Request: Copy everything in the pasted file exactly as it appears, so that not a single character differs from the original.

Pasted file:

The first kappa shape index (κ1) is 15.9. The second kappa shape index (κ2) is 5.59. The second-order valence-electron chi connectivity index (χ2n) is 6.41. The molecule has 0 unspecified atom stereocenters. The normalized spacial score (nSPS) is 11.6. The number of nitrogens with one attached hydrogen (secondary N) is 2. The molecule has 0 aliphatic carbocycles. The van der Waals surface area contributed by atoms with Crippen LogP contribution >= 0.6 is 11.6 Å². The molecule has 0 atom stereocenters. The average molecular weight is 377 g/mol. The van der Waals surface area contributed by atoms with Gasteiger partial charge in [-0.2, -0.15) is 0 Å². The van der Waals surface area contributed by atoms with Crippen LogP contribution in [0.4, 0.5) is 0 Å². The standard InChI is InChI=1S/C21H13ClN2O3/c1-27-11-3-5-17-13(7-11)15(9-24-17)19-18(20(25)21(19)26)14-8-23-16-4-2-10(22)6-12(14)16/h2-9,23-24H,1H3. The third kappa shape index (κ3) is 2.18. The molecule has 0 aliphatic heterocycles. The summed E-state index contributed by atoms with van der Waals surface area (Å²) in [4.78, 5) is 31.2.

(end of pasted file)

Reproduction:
The first kappa shape index (κ1) is 15.9. The second kappa shape index (κ2) is 5.59. The second-order valence-electron chi connectivity index (χ2n) is 6.41. The molecule has 0 unspecified atom stereocenters. The normalized spacial score (nSPS) is 11.6. The number of nitrogens with one attached hydrogen (secondary N) is 2. The molecule has 0 aliphatic carbocycles. The van der Waals surface area contributed by atoms with Crippen LogP contribution >= 0.6 is 11.6 Å². The molecule has 0 atom stereocenters. The average molecular weight is 377 g/mol. The van der Waals surface area contributed by atoms with Gasteiger partial charge in [-0.2, -0.15) is 0 Å². The van der Waals surface area contributed by atoms with Crippen LogP contribution in [0.4, 0.5) is 0 Å². The standard InChI is InChI=1S/C21H13ClN2O3/c1-27-11-3-5-17-13(7-11)15(9-24-17)19-18(20(25)21(19)26)14-8-23-16-4-2-10(22)6-12(14)16/h2-9,23-24H,1H3. The third kappa shape index (κ3) is 2.18. The molecule has 0 aliphatic heterocycles. The summed E-state index contributed by atoms with van der Waals surface area (Å²) in [4.78, 5) is 31.2.